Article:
Eyes at Work

In the last year, the definition of “workplace” has been drastically altered for many people. Working from home has become the new norm, with living rooms and bedrooms transforming into offices. Digital eyestrain is described as a group of eye and vision related problems that derive from prolonged screen time. Common symptoms are headaches, blurred vision, dry eyes and neck and shoulder pain. 

It is important that your new workspace be set-up to help keep you comfortable and focused. Additionally, make sure you are keeping your vision health in mind, too. Fortunately, there are some easy tips you can follow to give your eyes a break.  

Avoid Blue Light

Blue light can be one of your worst enemies during the workday if you’re using a computer or tablet. Good news— most devices have a blue light filter that allows you to adjust the light emitted from your screen. By simply lowering the brightness and utilizing the blue-light filter, you will be less vulnerable to digital eyestrain.

Be Mindful of Your Computer Set-Up

The right set-up and correct posture can make a significant difference in how you feel throughout the day while also preventing digital eyestrain. The American Optometric Association notes that most people find it more comfortable to look downward when looking at the computer. Additionally, they advise sitting about 20 to 28 inches from the screen. An easy way to gauge this distance is simply keeping your computer screen about an arm’s length away.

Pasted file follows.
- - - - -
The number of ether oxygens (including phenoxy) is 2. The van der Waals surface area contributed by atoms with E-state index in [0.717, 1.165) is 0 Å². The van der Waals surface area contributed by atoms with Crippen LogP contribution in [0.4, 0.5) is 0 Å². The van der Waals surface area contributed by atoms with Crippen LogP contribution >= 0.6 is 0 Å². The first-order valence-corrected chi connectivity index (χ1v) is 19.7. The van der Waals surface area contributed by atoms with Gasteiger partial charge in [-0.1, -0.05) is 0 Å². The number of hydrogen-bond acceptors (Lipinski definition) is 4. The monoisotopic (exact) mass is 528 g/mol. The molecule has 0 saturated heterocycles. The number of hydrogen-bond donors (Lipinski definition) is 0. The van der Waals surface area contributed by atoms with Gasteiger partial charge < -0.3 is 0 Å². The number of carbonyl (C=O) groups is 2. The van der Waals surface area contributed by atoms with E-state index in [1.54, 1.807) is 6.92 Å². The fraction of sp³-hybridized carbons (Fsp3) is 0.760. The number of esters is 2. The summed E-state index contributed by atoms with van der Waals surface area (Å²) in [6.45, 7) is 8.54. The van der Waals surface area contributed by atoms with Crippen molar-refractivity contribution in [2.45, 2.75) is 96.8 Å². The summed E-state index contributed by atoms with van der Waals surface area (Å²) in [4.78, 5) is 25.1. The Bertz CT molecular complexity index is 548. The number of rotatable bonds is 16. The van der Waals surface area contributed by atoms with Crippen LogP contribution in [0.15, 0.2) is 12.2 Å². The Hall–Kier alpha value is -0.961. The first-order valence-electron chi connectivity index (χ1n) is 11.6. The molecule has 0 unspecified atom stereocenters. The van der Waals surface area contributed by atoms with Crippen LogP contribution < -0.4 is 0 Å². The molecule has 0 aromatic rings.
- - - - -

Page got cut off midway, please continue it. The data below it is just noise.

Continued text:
Give Your Eyes a Break Throughout the Day

Throughout the day, your brain needs a break, and so do your eyes. After two hours of consistent computer use, the AOA suggests resting your eyes for 15 minutes. Additionally, try making a habit of following the . For every 20 minutes of screen time, find a spot 20 feet away to look at for 20 seconds to allow the eyes to refocus. Breaks are necessary throughout the day to clear your head and your eyes will thank you in the long-run.

Keeping these tips in mind while working will make small but impactful differences that will benefit your overall vision health. The better you feel physically and mentally, the more energized you will feel doing your job, no matter where you’re working.






The information contained above is intended to be educational in nature, does not constitute medical advice, and should not be relied on as a substitute for actual professional medical advice, care or treatment. If you have any vision, dental or other health related concerns, VBA encourages you to immediately contact your optometrist/ophthalmologist, dentist/orthodontist or any other competent, licensed, medical professional.